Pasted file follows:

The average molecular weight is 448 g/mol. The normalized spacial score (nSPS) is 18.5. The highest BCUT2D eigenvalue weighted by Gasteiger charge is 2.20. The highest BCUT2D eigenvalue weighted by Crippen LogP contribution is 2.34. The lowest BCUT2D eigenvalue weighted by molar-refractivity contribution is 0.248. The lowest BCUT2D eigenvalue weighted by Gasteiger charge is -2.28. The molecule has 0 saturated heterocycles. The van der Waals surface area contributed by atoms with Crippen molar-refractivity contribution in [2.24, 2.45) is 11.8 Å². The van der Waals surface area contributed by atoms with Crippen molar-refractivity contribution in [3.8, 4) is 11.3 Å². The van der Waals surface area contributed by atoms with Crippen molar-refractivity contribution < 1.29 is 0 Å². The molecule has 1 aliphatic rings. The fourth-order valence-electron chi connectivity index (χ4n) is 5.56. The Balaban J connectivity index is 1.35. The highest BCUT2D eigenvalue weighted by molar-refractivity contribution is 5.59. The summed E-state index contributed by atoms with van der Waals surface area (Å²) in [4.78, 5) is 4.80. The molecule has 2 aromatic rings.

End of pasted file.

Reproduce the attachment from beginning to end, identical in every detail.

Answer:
The average molecular weight is 448 g/mol. The normalized spacial score (nSPS) is 18.5. The highest BCUT2D eigenvalue weighted by Gasteiger charge is 2.20. The highest BCUT2D eigenvalue weighted by Crippen LogP contribution is 2.34. The lowest BCUT2D eigenvalue weighted by molar-refractivity contribution is 0.248. The lowest BCUT2D eigenvalue weighted by Gasteiger charge is -2.28. The molecule has 0 saturated heterocycles. The van der Waals surface area contributed by atoms with Crippen molar-refractivity contribution in [2.24, 2.45) is 11.8 Å². The van der Waals surface area contributed by atoms with Crippen molar-refractivity contribution in [3.8, 4) is 11.3 Å². The van der Waals surface area contributed by atoms with Crippen molar-refractivity contribution < 1.29 is 0 Å². The molecule has 1 aliphatic rings. The fourth-order valence-electron chi connectivity index (χ4n) is 5.56. The Balaban J connectivity index is 1.35. The highest BCUT2D eigenvalue weighted by molar-refractivity contribution is 5.59. The summed E-state index contributed by atoms with van der Waals surface area (Å²) in [4.78, 5) is 4.80. The molecule has 2 aromatic rings.